gehrehmee writes: As usual, the International Olympic Committee is coming down on hard on people mentioning things related to the Olympics without permission. This time it's UVEX sporting supplies, who is sponsering Olympic skier Lindsey Vonn. Without explaination, their front page was today updated to include a tounge-in-cheek poem about UVEX's interaction with the IOC. Can the IOC really claim an Olypmian's name as their own intellectual property?
paiute writes: Matt Karolian, a Marketing Communications major at Emerson College in Boston "won" a netbook in a Microsoft re-tweet competition (whatever that is). Then the prize arrived, and it was not exactly the high-quality major award he had expected from a Microsoft:
"A few months back I entered a re-tweet contest that Microsoft was holding. I know, I know, as a marketer I should cringe at the thought of a re-tweet contest but one of the prizes for this re-tweet contest was an xbox 360, so I caved and took part. Time passed and I heard nothing about anyone winning, and I eventually forgot about it..."
Hugh Pickens writes: "Scott Harris writes on Moviefone that the economics of Hollywood are often baffling, as DVD sales, broadcast fees and merchandising tie-ins balance against advertising costs and pay-or-play deals to form an accounting maze. The latest example is the untitled sequel to the sci-fi stinkbomb 'Chronicles of Riddick' which as you may recall, was released back in 2004 to a slew of negative reviews and general viewer indifference. Despite its hefty $105 million budget, most of which was spent on special effects, the film topped out at a paltry $57 million domestically. So how can a sequel be made if the original lost money? The answer has to do with ancillary profits from revenue streams outside the box office. While the combined $116 million worldwide probably still didn't cover distribution and advertising costs, it likely brought the film close to even, meaning DVD sales and profits from the tie-in video game franchise may have put the movie in the black. In addition, 'Riddick' itself was a sequel to 'Pitch Black,' a modestly budgeted ($23 million) success back in 2000. Extending the franchise to a third film may help boost ancillary profits by introducing the 'Pitch Black' and 'Chronicles of Riddick' DVDs and merchandise to new audiences, meaning that the new film may not even need to break even to eventually turn a profit for the studio giving new hope to beleaguered fans of 'Howard the Duck' and 'The Island.'"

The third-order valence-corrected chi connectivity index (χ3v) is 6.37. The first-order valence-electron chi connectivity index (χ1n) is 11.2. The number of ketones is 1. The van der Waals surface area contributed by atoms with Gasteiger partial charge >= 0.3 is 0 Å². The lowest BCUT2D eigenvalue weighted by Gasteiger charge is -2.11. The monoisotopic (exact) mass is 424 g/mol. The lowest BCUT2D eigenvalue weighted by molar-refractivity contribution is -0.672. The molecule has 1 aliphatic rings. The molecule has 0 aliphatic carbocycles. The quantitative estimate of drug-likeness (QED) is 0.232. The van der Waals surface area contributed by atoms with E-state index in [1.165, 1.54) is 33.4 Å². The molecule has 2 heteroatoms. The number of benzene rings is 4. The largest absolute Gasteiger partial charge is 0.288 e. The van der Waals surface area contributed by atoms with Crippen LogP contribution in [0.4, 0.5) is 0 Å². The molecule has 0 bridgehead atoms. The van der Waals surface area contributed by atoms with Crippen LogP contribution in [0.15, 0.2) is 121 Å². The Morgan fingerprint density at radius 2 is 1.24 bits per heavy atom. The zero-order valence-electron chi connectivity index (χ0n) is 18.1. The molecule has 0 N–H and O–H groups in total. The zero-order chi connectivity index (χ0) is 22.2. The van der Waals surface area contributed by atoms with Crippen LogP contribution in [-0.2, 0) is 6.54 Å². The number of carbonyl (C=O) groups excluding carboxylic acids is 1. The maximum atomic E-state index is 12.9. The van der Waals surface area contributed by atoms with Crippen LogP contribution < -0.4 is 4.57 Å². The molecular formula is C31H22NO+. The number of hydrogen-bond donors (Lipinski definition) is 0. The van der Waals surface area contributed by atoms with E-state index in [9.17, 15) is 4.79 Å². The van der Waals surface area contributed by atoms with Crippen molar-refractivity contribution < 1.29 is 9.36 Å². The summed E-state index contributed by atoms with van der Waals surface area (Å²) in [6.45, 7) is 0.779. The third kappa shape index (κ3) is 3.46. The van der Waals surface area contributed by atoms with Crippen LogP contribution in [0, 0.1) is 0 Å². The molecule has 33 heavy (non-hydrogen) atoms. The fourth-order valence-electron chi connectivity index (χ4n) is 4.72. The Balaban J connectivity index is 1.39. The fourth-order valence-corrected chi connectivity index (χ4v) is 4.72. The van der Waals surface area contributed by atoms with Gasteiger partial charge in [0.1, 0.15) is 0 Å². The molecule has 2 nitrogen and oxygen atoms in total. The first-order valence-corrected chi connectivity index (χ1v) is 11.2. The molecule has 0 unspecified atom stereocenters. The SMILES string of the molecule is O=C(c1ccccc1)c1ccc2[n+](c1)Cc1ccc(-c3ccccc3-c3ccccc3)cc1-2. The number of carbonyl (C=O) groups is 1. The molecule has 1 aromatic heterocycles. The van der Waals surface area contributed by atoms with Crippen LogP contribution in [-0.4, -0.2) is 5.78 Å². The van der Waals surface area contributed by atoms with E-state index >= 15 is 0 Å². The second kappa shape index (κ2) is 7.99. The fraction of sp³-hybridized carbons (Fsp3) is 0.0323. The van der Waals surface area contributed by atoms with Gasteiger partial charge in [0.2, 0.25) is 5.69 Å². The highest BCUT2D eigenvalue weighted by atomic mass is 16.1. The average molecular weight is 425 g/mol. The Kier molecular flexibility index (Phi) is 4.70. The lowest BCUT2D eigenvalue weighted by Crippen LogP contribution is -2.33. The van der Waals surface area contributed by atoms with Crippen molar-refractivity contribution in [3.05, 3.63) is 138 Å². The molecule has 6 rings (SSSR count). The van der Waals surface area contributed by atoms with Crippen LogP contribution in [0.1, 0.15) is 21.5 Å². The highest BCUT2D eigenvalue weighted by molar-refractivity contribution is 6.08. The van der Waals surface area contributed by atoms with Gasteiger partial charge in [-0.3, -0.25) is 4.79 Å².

An anonymous reader writes: Kirk Cameron and Ray Comfort have organized a nationwide effort to distribute altered copies of Darwin's 'Origin of Species' with a special 50 page introduction that provides a "balanced view of Creationism" to students and major US universities.
from the calling-doctor-malamud dept.
MrLint writes "The City of Schenectady has decided that their laws are copyrighted, and that you cannot know them without paying for an 'exclusive license' for $200. This is not a first — Oregon has claimed publishing of laws online is a copyright violation." This case is nuanced. The city has contracted with a private company to convert and encode its laws so they can be made available on the Web for free. While the company works on this project, it considers the electronic versions of the laws its property and offers a CD version, bundled with its software, for $200. The man who requested a copy of the laws plans to appeal.
CNETNate writes: Erm. No. The BBC recently reduced the bit rate of BBC HD, leading to outraged complaints about the picture quality. The BBC has admitted that it has reduced the bit rate, but it also claims that its new, more efficient encoders make up the difference with increased efficiency. But in an interview, Danielle Nagler, the head of BBC HD, said that there's "no evidence that reducing the bit rate has had an impact on picture quality". Which strikes us as absurd.